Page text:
The Belt and Road Initiative: China’s Strategy and Responses in Central Asia
THIS EVENT IS ARCHIVED
Dr Bhavna Dave (SOAS) and Dr Yuka Kobayashi (SOAS)
Date: 21 January 2019Time: 5:30 PM
Finishes: 21 January 2019Time: 7:30 PM
Venue: Paul Webley Wing (Senate House) Room: SG36
Type of Event: Round Table
Note: Internal event not open to external attendees.
The Silk Road Economic Belt (SREB) initiative, launched by Xi Jinping in 2013 as the Central Asian component of the Eurasian Belt and Road Initiative (BRI), is presented as a trade and infrastructural developmental initiative that benefits all to deliver stability. It consolidates Beijing’s existing economic investments and security-building measures, while launching new projects to link the regions of Central Asia and South Asia more closely with China and extend the arc of security westward and develop these as a transport corridor linking China to Europe.
Our presentation examines the interaction between China’s infrastructural investments and security dynamics in the Central Asian region, exploring why the BRI/SREB, presented by China as primarily a developmental vision, is fraught with wide-ranging security implications. We examine the reception of China’s BRI/SREB in Central Asia focusing on three dimensions:
1. the lure of Chinese investments, which makes SREB particularly attractive for Central Asian countries;
2. the securitization thrust of the Silk Road initiative, which consolidates the power of the Central Asian regimes but also grants considerable role to China in managing security arrangements;
3. élite manoeuvring between the lure of Chinese investments and appeasing popular anxieties about China’s growing influence.
Our analysis points to the overall positive reception in the region to the aid and investment offered by China, while noting the variance in their responses based on the implications of SREB for their sovereignty and security, as well as concerns on whether the promised benefits of connectivity and development (a “win-win” scenario) will materialise. We conclude by outlining the implications of China’s rising economic and security engagement in Central Asia and the close Sino-Russian partnership for European financial and security interests, and highlight areas of cooperation and complementarity between China and EU in the region.
Bhavna Davé (PhD in Political Science from Syracuse University, NY) is Senior Lecturer in Central Asian Politics in the Department of Politics and International Studies at SOAS, University of London. She is the author of the book Kazakhstan: Ethnicity, Language and Power (Routledge: London, 2007). She is editor of Modern Central Asia (London: Routledge, 2009), a four-volume reference collection which is part of Routledge’s series on Critical Issues in Modern Politics. She has published works on issues of language and ethnic identities, minorities, elections and patronage in Kazakhstan, and EU-Central Asia relations, labour migration in Kazakhstan and Russia, the role of the Russian Far East in Russia’s ‘pivot to Asia’ policy, social and security implications of China’s Silk Road economic development initiative in Central Asia and India-Central Asia relations. Her current research and writing focus on 3 separate projects: 1) the political economy and legal framework of labour migration, migrant and diaspora networks in Russia and Kazakhstan; 2) geopolitics and alliances in Eurasia, and the consequences of China’s Belt and Road initiative for Central Asian states and the Russian Far East; 3) the strategic role of the ‘priority development programme’ of the Russian Far East as part of Russia’s pivot to Asia policy and the implications for the East-Asian region.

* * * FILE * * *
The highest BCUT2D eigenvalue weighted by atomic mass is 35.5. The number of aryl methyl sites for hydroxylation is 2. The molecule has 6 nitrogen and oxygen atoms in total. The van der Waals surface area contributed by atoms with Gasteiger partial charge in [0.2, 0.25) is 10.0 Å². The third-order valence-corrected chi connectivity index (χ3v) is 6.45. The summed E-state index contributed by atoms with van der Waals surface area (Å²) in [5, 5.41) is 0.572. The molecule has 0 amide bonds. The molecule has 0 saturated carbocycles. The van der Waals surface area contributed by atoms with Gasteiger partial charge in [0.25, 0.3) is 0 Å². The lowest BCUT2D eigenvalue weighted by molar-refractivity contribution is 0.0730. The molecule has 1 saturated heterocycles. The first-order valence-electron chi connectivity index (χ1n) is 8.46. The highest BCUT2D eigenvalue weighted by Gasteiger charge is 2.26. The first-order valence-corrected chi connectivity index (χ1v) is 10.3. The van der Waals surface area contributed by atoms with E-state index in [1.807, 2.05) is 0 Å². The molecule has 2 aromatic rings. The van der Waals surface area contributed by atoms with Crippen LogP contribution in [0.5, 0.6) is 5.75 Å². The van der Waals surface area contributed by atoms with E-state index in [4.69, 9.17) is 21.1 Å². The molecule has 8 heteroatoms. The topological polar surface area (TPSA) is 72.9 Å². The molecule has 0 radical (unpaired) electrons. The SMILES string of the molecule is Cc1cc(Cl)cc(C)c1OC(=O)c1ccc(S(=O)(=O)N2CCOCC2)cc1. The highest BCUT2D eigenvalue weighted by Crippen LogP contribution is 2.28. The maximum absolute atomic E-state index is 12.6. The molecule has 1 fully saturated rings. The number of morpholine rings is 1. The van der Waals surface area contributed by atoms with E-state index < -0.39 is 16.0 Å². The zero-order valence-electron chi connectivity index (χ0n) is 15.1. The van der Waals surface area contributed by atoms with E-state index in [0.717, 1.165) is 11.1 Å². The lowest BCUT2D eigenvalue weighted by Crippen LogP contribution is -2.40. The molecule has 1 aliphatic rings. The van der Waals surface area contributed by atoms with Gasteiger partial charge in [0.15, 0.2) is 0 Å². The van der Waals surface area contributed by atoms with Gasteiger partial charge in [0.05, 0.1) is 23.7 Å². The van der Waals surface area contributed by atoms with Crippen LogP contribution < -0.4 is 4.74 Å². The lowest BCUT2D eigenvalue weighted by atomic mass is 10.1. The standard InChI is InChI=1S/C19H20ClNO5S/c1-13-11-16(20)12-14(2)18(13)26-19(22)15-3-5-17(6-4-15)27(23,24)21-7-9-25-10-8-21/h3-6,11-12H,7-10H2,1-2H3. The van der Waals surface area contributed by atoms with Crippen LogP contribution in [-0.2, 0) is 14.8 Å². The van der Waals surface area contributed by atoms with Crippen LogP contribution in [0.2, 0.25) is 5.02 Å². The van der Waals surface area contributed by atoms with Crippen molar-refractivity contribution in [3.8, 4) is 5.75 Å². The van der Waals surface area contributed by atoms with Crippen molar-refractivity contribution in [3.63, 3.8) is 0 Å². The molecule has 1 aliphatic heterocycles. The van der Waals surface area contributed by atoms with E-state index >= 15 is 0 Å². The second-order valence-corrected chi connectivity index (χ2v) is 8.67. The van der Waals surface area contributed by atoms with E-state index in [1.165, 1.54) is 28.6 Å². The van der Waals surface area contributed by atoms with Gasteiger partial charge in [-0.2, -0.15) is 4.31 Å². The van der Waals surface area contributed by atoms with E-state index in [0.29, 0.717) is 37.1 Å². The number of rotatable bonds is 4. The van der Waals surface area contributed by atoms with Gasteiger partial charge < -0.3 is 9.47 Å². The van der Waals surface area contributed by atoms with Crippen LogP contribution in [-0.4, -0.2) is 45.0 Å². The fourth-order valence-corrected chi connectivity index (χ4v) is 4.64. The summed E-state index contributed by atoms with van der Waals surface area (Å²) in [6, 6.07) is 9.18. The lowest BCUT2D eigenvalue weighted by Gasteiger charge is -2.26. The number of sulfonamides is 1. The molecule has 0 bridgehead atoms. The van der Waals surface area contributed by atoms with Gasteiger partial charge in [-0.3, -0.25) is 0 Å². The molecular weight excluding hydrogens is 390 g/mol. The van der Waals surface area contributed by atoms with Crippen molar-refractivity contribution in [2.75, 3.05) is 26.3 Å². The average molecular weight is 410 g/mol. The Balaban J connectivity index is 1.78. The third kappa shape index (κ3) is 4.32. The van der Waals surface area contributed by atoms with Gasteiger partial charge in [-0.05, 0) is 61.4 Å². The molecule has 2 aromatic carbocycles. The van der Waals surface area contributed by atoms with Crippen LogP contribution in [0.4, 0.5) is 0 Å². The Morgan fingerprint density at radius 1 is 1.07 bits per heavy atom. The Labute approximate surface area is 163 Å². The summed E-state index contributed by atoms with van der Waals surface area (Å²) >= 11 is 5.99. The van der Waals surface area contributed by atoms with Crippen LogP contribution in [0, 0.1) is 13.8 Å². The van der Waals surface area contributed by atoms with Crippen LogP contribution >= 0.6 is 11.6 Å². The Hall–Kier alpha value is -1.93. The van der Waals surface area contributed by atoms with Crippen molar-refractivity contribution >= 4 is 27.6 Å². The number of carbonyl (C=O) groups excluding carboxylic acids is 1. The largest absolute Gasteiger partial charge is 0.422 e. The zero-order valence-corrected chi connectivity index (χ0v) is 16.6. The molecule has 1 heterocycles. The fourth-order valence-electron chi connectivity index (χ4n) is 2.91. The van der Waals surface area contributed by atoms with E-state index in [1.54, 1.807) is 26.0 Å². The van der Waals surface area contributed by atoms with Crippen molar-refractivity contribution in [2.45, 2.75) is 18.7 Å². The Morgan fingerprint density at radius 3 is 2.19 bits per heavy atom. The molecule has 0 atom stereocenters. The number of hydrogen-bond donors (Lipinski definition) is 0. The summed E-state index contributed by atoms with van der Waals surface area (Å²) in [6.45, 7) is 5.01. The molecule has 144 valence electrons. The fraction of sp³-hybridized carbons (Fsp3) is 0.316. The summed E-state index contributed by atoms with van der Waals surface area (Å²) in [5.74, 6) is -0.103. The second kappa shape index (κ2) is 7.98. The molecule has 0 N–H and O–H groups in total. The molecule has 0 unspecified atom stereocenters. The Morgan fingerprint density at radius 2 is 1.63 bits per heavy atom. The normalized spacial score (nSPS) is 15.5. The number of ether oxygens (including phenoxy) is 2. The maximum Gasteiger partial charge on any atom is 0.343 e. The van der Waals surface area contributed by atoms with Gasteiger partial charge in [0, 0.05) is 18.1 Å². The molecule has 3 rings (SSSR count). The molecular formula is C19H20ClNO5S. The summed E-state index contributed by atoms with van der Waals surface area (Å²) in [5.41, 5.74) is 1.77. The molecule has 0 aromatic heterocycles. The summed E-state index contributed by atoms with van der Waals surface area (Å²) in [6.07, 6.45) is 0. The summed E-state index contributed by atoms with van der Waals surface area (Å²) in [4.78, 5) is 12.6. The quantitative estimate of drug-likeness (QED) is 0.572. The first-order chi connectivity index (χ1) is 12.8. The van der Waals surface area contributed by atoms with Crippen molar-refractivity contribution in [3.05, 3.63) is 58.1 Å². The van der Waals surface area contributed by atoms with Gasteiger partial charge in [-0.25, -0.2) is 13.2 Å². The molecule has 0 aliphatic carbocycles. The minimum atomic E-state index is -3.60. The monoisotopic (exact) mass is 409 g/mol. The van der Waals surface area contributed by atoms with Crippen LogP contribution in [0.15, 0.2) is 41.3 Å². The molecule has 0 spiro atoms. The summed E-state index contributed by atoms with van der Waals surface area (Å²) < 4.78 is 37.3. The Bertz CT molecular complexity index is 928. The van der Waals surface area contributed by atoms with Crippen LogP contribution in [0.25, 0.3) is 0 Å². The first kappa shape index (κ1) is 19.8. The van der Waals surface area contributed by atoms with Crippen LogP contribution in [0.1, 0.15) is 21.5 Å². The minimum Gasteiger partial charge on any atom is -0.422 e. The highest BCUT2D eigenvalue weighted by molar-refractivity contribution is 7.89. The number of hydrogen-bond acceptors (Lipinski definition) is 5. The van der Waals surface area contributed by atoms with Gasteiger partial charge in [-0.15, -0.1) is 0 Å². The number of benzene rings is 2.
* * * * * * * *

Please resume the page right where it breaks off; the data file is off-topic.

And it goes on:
Yuka Kobayashi (LL.B Kyoto, MPhil, DPhil Oxon) is Lecturer in China and International Politics in the Department of Politics and International Studies, SOAS, University of London, and Visiting Research Professor at Nankai University (China). Prior to joining SOAS, she was a Junior Research Fellow at the University of Oxford. After receiving a LL.B. (specialisation in Public International Law) from Kyoto University, she studied Mandarin and Chinese International Politics at Nankai University before going on to obtain an M.Phil. and D.Phil. at the University of Oxford. Her research interests include International Relations of China, International Law, Trade and Investment (Belt and Road Initiative/WTO/FDI), Human Rights and Climate Change/Energy. She has advised various governments, think-tanks and international organisations on these subjects. Yuka is currently running collaborative projects on China’s Belt and Road Initiative (BRI) in Central Asia (Kazakhstan, Kyrgyzstan, Tajikistan) and the Russian Far East, China’s BRI in Europe (Serbia, Spain, UK), and China’s BRI in Southeast Asia (Cambodia, Myanmar, Vietnam).
Organiser: SOAS China Institute
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